Providing choice in exercise influences food intake at the subsequent meal

Beer, Natalya J., Dimmock, James A., Jackson, Ben, and Guelfi, Kym J. (2017) Providing choice in exercise influences food intake at the subsequent meal. Medicine and Science in Sports and Exercise, 49 (10). pp. 2110-2118.

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Abstract

The benefits of regular exercise for health are well established; however, certain behaviors after exercise, such as unhealthy or excessive food consumption, can counteract some of these benefits. Purpose To investigate the effect of autonomy support (through the provision of choice) in exercise - relative to a no-choice condition with matched energy expenditure - on appetite and subsequent energy intake. Methods Fifty-eight men and women (body mass index, 22.9 ± 2.3 kg·m-2; peak oxygen consumption, 52.7 ± 6.4 mL·kg-1·min-1) completed one familiarization session and one experimental trial, in which they were randomized to either a choice or no-choice exercise condition using a between-subjects yoked design. Ad libitum energy intake from a laboratory test meal was assessed after exercise, together with perceptions of mood, perceived choice, enjoyment, and value. Results Despite similar ratings of perceived appetite across conditions (P > 0.05), energy intake was significantly higher after exercise performed under the no-choice condition (2456 ± 1410 kJ) compared with the choice condition (1668 ± 1215 kJ; P = 0.026; d = 0.60). In particular, the proportion of energy intake from unhealthy foods was significantly greater after exercise in the no-choice condition (1412 ± 1304 kJ) compared with the choice condition (790 ± 861 kJ; P = 0.037, d = 0.56). Participants in the choice condition also reported higher perceptions of choice (P < 0.001), enjoyment (P = 0.008), and value (P = 0.009) relating to the exercise session, whereas there were no between-condition differences in mood (P > 0.05). Conclusions A lack of choice in exercise is associated with greater energy intake from "unhealthy" foods in recovery. This finding highlights the importance of facilitating an autonomy supportive environment during exercise prescription and instruction.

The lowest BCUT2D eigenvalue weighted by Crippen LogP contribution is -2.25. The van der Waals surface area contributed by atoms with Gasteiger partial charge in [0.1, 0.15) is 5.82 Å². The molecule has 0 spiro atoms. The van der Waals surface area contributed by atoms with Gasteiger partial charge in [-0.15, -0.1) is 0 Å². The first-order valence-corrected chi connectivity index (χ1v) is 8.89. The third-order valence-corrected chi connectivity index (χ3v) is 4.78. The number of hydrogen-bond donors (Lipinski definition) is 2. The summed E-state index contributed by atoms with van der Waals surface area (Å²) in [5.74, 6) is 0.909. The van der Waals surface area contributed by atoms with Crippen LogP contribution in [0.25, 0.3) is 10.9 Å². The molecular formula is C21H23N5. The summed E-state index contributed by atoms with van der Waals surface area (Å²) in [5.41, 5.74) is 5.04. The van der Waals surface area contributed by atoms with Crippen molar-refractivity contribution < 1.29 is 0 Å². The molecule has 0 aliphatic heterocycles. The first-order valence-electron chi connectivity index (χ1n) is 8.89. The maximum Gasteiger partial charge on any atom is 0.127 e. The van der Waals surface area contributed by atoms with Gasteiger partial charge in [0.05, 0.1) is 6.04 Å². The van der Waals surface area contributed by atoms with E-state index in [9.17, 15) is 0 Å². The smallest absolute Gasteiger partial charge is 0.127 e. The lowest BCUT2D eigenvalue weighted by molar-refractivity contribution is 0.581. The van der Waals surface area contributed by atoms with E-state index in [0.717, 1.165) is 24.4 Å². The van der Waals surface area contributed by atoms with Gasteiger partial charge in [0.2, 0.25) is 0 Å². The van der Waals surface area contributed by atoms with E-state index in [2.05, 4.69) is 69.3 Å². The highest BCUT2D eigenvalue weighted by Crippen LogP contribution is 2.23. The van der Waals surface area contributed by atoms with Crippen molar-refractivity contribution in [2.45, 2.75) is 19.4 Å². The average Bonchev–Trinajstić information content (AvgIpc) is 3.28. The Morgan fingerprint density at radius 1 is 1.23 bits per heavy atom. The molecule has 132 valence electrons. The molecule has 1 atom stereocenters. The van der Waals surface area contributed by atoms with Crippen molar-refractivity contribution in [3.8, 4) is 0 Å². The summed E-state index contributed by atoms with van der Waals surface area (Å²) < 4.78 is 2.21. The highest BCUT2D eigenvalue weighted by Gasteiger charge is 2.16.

Item ID: 61553
Item Type: Article (Research - C1)
ISSN: 1530-0315
Keywords: Apetite, energy intake, exercise motivation, compensation
Copyright Information: © Copyright 2017 by the American College of Sports Medicine
Date Deposited: 20 Feb 2020 06:04
FoR Codes: 17 PSYCHOLOGY AND COGNITIVE SCIENCES > 1701 Psychology > 170114 Sport and Exercise Psychology @ 50%
11 MEDICAL AND HEALTH SCIENCES > 1111 Nutrition and Dietetics > 111199 Nutrition and Dietetics not elsewhere classified @ 50%
SEO Codes: 92 HEALTH > 9204 Public Health (excl. Specific Population Health) > 920401 Behaviour and Health @ 100%
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